Some love them, others say they can never get them to stop leaking. Don't get rid of your originals if you go that way. Your choice. If you have used them before and like them, give it a try. Never went that way myself.I am planning to put spiegler brake lines on my 2005 LT. Should I also put in Speed Bleeders?
Tom, there are many bikes out there like yours where someone rides it and then something fairly major happens like the main or clutch O-ring seals leak requiring a teardown of the bike and they sell it rather than fix it. You can get a good deal on a great bike if you are willing to put in some time to fix what is wrong. The clutch is fairly involved with a bunch to take off and put back but if you are capable of doing your own maintenance and repairs, It isn't beyond most savvy people and that can help save lot. Buy yourself a Clymer manuel for the LT as it has a wealth of information for the DIY'er. Look for someone nearby that might be able to come over and help who may have done it before. I have done 2 already in my garage and there are several good threads where people documented the process so you can see what you might be getting into ahead of time. Watch Kirk's BMW Motorrad club of Illinois videos videos as already mentioned. You can do it.Just picked up a 2000 with the original brake lines. Need to switch them out.
Are there any other manufactures other then Speigler? ($250)
My newly acquired bike needs a lot of maintenance at I got a quote of 2800 for the clutch (A&S) and I'm sure it's just going to go up from there.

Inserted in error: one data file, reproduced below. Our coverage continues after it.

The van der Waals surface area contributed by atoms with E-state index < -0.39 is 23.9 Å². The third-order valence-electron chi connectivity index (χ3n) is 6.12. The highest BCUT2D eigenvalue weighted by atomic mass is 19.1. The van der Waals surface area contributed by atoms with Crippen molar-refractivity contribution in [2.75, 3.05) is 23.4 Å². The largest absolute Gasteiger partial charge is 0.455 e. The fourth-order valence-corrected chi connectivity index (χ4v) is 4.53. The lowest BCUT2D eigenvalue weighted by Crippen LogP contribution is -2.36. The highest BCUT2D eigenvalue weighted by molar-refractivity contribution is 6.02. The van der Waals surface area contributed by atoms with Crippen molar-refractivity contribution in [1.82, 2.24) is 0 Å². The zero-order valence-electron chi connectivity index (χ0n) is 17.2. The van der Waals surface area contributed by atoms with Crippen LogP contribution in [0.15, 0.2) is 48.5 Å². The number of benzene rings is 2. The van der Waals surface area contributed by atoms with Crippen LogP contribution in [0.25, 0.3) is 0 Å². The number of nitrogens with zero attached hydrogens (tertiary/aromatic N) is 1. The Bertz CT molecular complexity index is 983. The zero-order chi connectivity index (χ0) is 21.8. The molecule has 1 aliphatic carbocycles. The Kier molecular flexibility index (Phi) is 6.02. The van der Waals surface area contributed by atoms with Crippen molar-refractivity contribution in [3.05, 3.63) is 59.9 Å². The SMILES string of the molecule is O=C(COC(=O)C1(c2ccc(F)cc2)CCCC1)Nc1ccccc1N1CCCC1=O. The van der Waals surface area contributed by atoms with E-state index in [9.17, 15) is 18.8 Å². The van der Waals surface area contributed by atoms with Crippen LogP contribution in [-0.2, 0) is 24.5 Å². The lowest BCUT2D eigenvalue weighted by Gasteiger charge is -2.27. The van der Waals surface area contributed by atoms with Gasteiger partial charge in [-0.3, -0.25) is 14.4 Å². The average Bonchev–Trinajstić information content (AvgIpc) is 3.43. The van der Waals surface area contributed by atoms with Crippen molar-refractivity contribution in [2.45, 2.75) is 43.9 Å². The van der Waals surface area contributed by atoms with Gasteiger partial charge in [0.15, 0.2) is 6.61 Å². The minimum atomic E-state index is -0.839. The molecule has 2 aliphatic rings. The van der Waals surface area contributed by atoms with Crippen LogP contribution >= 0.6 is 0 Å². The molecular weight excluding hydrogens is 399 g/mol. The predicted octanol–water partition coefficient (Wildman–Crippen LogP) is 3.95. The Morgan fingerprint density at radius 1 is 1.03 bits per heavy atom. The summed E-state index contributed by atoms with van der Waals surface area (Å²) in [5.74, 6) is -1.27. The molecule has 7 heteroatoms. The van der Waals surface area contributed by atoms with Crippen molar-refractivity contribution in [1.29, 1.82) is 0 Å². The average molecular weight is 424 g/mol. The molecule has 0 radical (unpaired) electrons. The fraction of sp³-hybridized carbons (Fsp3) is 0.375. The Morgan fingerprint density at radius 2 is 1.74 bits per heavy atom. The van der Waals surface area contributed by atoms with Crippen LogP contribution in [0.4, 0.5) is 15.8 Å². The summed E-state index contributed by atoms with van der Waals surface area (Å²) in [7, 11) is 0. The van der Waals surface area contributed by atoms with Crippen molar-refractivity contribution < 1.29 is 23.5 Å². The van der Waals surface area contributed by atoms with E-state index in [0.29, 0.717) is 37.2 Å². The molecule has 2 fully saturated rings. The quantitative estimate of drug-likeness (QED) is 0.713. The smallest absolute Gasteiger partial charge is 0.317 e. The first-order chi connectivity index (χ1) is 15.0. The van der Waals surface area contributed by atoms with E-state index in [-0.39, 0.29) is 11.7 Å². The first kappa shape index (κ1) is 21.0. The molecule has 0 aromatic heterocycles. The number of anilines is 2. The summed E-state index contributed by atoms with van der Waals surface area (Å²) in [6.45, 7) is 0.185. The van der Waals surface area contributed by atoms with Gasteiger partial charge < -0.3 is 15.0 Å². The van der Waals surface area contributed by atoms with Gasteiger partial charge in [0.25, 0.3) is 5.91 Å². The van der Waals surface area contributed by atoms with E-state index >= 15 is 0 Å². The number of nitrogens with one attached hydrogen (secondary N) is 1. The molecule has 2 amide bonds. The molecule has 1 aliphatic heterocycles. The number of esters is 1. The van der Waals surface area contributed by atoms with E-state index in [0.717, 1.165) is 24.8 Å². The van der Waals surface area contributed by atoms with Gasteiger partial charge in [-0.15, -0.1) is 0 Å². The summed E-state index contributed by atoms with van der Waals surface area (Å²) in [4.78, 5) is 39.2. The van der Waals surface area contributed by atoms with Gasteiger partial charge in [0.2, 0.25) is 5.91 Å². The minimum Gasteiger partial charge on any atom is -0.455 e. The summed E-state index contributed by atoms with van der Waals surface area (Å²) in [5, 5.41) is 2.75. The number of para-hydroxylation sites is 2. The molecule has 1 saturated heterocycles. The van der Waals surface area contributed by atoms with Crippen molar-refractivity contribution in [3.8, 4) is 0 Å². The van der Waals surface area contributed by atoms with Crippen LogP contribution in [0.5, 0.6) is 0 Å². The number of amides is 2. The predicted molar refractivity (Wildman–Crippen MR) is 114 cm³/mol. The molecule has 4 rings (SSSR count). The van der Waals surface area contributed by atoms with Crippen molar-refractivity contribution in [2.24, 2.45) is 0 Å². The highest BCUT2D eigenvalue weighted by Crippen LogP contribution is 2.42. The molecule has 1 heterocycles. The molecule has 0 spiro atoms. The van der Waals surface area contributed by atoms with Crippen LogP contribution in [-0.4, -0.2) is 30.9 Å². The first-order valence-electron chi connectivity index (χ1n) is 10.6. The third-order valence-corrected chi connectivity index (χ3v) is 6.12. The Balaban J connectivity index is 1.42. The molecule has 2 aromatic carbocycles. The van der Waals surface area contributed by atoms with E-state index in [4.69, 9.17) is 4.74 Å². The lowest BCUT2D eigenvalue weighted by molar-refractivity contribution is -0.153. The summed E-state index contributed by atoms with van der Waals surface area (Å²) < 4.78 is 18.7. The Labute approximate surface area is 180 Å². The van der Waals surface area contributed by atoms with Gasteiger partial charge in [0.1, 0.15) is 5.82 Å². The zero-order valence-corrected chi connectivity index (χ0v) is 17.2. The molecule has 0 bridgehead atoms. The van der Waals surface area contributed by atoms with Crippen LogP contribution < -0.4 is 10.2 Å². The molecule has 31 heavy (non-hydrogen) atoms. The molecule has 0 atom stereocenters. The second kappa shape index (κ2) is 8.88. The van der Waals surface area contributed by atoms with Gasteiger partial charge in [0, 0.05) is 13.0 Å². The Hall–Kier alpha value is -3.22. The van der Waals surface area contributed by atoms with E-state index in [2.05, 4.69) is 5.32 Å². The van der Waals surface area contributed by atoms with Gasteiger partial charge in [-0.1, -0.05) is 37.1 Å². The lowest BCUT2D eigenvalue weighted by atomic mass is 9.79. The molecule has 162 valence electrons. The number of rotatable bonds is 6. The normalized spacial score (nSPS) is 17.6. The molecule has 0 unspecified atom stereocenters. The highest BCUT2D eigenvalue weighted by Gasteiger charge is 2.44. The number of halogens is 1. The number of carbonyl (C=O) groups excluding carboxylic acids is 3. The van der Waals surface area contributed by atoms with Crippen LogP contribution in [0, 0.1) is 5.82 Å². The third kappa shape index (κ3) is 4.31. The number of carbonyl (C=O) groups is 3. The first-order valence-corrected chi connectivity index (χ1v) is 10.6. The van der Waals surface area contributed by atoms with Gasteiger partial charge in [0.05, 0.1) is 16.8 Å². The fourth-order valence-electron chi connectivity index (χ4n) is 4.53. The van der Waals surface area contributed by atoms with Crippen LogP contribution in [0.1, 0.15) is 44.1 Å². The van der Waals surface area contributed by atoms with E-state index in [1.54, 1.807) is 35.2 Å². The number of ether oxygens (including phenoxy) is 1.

Still adjusting to the sticker shock, any reasonably priced parts or are you all now rolling on the floor laughing?
If there is someone who can replace the rear seal on an LT in 8 hours and do a quality job, I'd love to watch that. After doing mine last year, I can't imagine doing it in less than 12 hours and probably would take closer to 16 hours even having done it once.As Gordon says if you are handy you can do the rear seal replacement. But part of the price is changing so many things that you are right next to on the way in. It is a long list, mostly rubber parts and seals. Maybe see if there is an independent bmw shop in your area. The one in my area takes 8 hours and charges about 800 + parts which are 4 to 600$. Here is some reading for you on the subject:
With one other person who knew what they were doing and we both could work independently on each side of the bike not having to keep putting our nose in a book to know what is next, 15 hours is probably a little high. As you said, there is a lot of other stuff you can do and likely should. Once the tranny was out and on the bench, it took less than 30 minutes to do the seals and drill the weep holes. Of course, having all the proper seal drivers and tools makes shorter work of it. The second time for me on a friends bike, not mine, I think i had the tranny on the bench in less than 6 hours with a lunch break but the bike arrived with no Tupperware so that did save some time.I think nose down, tail up I could not get it done in 15 hours. And 8 hours certainly does not include changing tranny seals, intake and installing new seals, cleaning the starter and the other little stuff in between. I certainly agree with you that quote (in person too) would leave out so much stuff. But then the guy is a BMW master mechanic.